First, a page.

I posted a few days ago that I've been going on a few treks in the area, looking for rocks and fossils. The Maritimes provinces are considered a gold mine when it comes to fossils. Reading up on the geology of this small part of Canada, it was witness of the many changes that the Earth went through for more then 4 billion years!
Many communities celebrate this fact and some are even pushing to have this little part of the world recognized internationally. I was surprised to find out that some of the sites I've visited hasn't really been on the radar.
A few days ago I went to explore such a site. Beaumont is a small french Acadian community situated not too far from the town of Memramcook, here in Southern New Brunswick. Beaumont is a picturesque example of how it would have looked like when Acadians lived when they first came here, with the vast farmlands, the reclaimed marshes turned into irrigable land, and the herds of cows roaming with ease, living la vida loca.
When you reach the old church in Beaumont, the paved road transitions into a dirt road. The first time I tried to venture down that road, it had major mud holes and I didn't think at the time my Volkswagen Rabbit had the clearance to pass through. A few weeks later, my brother Don suggested we go for a drive with his Santa Fe, which is a little higher then my rabbit. With the company of my friend Phil, we made our way pass the deep mud pits of hell. The drive along the coast is just breathtaking. Every time there was a clearing in the trees, you could see the large chocolate colored mud banks of the Peticodiac River.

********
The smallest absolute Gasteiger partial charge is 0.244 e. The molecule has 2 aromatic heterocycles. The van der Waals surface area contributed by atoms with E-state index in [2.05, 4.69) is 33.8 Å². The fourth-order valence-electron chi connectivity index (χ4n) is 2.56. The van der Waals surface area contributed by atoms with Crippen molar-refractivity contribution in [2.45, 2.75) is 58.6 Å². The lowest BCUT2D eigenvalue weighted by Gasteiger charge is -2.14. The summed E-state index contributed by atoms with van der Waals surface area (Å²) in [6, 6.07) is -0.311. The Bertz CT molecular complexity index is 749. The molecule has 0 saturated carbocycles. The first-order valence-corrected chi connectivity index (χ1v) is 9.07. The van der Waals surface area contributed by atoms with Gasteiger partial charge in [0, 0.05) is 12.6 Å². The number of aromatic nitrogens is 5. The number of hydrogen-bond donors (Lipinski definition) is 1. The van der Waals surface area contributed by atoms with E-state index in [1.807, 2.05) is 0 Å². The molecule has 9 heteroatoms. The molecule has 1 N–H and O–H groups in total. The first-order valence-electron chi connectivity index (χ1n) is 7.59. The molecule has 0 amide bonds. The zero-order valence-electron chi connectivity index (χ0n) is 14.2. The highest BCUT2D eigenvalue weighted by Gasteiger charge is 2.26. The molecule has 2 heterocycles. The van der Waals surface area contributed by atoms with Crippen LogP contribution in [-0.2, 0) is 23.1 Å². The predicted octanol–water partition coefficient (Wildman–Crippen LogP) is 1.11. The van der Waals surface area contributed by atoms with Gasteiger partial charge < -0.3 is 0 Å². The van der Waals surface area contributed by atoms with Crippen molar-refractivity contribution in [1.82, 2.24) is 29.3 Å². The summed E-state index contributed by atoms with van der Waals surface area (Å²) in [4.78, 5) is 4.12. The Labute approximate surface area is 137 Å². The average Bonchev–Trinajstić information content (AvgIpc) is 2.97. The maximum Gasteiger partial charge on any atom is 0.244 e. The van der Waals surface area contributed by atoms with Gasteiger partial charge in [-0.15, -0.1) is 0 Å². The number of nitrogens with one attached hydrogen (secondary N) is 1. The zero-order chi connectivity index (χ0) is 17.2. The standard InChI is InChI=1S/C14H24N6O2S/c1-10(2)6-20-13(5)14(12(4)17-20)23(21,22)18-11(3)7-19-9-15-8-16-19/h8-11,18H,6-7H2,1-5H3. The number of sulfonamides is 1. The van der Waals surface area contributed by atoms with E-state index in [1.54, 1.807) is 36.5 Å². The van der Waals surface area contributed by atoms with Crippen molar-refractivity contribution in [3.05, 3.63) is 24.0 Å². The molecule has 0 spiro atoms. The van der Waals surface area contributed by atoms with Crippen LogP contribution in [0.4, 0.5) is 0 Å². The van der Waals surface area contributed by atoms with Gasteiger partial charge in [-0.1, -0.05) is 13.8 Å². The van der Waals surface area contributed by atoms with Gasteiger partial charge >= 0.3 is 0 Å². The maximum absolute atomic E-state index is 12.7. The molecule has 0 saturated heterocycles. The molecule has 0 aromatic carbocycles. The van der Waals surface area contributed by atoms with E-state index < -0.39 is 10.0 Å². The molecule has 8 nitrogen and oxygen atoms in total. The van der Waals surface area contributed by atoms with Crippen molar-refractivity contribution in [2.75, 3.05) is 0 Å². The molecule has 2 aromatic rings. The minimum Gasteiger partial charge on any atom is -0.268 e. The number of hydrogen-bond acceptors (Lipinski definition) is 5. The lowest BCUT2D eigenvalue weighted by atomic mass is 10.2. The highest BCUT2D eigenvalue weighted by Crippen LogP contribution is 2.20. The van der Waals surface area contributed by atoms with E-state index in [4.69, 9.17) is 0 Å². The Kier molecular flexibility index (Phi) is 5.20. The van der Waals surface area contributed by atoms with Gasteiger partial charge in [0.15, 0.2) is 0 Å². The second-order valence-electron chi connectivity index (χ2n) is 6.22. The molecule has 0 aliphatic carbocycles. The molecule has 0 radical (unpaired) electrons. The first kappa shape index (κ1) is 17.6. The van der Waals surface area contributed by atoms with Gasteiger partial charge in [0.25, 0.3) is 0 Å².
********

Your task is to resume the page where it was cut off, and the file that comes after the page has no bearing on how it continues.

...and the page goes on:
At one point we came down a steep incline and parked on the side of the road at the bottom of it. We walked carefully down a trail that took us to a small sandy spot on the beach. I wish I had brought my camera (I also forgot to bring it the second time I went - I'll post some pics when I get the chance to go back). The tides were low, for all we could see was mud! Thick, chocolaty mud. The beach consisted of a lot of loose rubble and rocks, due to the tidal activity. The few fossils I found were very worn, but present. The most interesting thing I saw that day at the beach was a layer of very dark solid rock jutting from the sand, peaking out of the cliff. Looking up closely I saw veins of some sort of mineral, what at first thought could have been fundy agate. I would later on bring a few pieces of those minerals to a friend of mine that identified them as Baryte (barite).
I'll stop right here for now as I will post some pictures when I go back. I have a few nice samples of that mineral from that vein, thanks to my trusty new rock pick. To be continued...